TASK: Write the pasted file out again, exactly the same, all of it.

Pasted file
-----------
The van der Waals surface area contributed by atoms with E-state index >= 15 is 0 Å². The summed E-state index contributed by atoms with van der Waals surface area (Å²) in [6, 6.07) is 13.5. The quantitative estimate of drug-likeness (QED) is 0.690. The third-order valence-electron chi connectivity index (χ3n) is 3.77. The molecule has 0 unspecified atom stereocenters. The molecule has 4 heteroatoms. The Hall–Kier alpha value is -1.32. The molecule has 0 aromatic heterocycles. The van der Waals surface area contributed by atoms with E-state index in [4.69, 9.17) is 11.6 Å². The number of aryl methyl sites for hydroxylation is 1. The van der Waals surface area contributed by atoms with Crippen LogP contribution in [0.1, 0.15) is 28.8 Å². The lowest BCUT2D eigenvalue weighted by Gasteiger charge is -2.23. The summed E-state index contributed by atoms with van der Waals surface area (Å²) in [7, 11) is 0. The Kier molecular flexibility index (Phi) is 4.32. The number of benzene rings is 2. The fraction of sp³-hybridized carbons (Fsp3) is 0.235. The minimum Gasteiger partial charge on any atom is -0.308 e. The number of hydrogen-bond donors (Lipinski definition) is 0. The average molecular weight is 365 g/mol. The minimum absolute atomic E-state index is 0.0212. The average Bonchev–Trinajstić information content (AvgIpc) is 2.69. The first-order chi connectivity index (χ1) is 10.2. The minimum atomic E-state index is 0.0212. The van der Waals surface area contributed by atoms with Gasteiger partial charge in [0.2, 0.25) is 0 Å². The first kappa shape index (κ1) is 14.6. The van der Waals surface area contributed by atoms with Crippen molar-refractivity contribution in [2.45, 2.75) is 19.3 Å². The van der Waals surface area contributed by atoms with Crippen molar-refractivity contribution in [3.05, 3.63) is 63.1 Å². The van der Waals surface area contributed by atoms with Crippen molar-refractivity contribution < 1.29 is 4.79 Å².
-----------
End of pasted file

The van der Waals surface area contributed by atoms with E-state index >= 15 is 0 Å². The summed E-state index contributed by atoms with van der Waals surface area (Å²) in [6, 6.07) is 13.5. The quantitative estimate of drug-likeness (QED) is 0.690. The third-order valence-electron chi connectivity index (χ3n) is 3.77. The molecule has 0 unspecified atom stereocenters. The molecule has 4 heteroatoms. The Hall–Kier alpha value is -1.32. The molecule has 0 aromatic heterocycles. The van der Waals surface area contributed by atoms with E-state index in [4.69, 9.17) is 11.6 Å². The number of aryl methyl sites for hydroxylation is 1. The van der Waals surface area contributed by atoms with Crippen LogP contribution in [0.1, 0.15) is 28.8 Å². The lowest BCUT2D eigenvalue weighted by Gasteiger charge is -2.23. The summed E-state index contributed by atoms with van der Waals surface area (Å²) in [7, 11) is 0. The Kier molecular flexibility index (Phi) is 4.32. The number of benzene rings is 2. The fraction of sp³-hybridized carbons (Fsp3) is 0.235. The minimum Gasteiger partial charge on any atom is -0.308 e. The number of hydrogen-bond donors (Lipinski definition) is 0. The average molecular weight is 365 g/mol. The minimum absolute atomic E-state index is 0.0212. The average Bonchev–Trinajstić information content (AvgIpc) is 2.69. The first-order chi connectivity index (χ1) is 10.2. The minimum atomic E-state index is 0.0212. The van der Waals surface area contributed by atoms with Gasteiger partial charge in [0.2, 0.25) is 0 Å². The first kappa shape index (κ1) is 14.6. The van der Waals surface area contributed by atoms with Crippen molar-refractivity contribution in [2.45, 2.75) is 19.3 Å². The van der Waals surface area contributed by atoms with Crippen molar-refractivity contribution in [3.05, 3.63) is 63.1 Å². The van der Waals surface area contributed by atoms with Crippen molar-refractivity contribution < 1.29 is 4.79 Å².